Making housecalls

Ignorant about international affairs? Radio personality Dr. Yitzhak Noy is the cure.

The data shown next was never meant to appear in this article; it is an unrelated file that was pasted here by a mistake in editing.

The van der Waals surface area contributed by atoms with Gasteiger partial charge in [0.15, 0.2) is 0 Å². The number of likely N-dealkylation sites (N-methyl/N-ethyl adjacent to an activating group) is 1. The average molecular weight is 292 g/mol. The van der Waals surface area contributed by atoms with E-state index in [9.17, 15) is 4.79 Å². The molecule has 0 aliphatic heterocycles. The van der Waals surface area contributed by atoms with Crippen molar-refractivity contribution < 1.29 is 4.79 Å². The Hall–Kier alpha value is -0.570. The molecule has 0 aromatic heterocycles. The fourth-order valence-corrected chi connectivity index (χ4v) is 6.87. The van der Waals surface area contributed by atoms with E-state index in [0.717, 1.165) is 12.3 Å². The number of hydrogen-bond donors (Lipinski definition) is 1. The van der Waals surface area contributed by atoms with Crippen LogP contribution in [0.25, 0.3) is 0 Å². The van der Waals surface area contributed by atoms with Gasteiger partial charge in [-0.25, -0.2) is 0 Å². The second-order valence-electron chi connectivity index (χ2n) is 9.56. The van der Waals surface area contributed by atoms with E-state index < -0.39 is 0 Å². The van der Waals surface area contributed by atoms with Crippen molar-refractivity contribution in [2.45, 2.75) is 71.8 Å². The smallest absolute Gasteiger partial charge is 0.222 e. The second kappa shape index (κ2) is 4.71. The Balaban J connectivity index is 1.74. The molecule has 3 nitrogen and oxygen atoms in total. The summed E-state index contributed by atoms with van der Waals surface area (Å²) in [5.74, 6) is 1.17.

By JAY BUSHINSKY
March 15, 2007 09:57
yitzhak noy 88 928

yitzhak noy 88 928. (photo credit: Courtesy)